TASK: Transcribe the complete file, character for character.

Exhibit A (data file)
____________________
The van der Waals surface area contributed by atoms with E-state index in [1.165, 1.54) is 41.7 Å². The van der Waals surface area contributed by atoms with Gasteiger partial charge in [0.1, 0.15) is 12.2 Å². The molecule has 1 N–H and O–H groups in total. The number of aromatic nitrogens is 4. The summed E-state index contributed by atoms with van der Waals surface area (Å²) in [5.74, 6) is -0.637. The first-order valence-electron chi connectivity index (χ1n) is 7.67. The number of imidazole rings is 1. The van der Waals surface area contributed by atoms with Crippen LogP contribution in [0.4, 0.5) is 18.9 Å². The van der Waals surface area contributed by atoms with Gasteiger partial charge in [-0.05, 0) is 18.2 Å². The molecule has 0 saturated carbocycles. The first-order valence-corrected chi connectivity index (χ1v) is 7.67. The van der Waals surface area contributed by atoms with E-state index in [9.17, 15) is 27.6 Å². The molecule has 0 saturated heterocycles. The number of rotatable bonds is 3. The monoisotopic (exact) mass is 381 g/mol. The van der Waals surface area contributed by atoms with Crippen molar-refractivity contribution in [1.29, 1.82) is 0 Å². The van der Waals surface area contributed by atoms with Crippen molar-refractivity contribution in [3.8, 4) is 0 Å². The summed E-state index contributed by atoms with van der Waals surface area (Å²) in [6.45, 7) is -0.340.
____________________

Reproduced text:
The van der Waals surface area contributed by atoms with E-state index in [1.165, 1.54) is 41.7 Å². The van der Waals surface area contributed by atoms with Gasteiger partial charge in [0.1, 0.15) is 12.2 Å². The molecule has 1 N–H and O–H groups in total. The number of aromatic nitrogens is 4. The summed E-state index contributed by atoms with van der Waals surface area (Å²) in [5.74, 6) is -0.637. The first-order valence-electron chi connectivity index (χ1n) is 7.67. The number of imidazole rings is 1. The van der Waals surface area contributed by atoms with Crippen LogP contribution in [0.4, 0.5) is 18.9 Å². The van der Waals surface area contributed by atoms with Gasteiger partial charge in [-0.05, 0) is 18.2 Å². The molecule has 0 saturated carbocycles. The first-order valence-corrected chi connectivity index (χ1v) is 7.67. The van der Waals surface area contributed by atoms with E-state index in [9.17, 15) is 27.6 Å². The molecule has 0 saturated heterocycles. The number of rotatable bonds is 3. The monoisotopic (exact) mass is 381 g/mol. The van der Waals surface area contributed by atoms with Crippen molar-refractivity contribution in [1.29, 1.82) is 0 Å². The van der Waals surface area contributed by atoms with Crippen molar-refractivity contribution in [3.8, 4) is 0 Å². The summed E-state index contributed by atoms with van der Waals surface area (Å²) in [6.45, 7) is -0.340.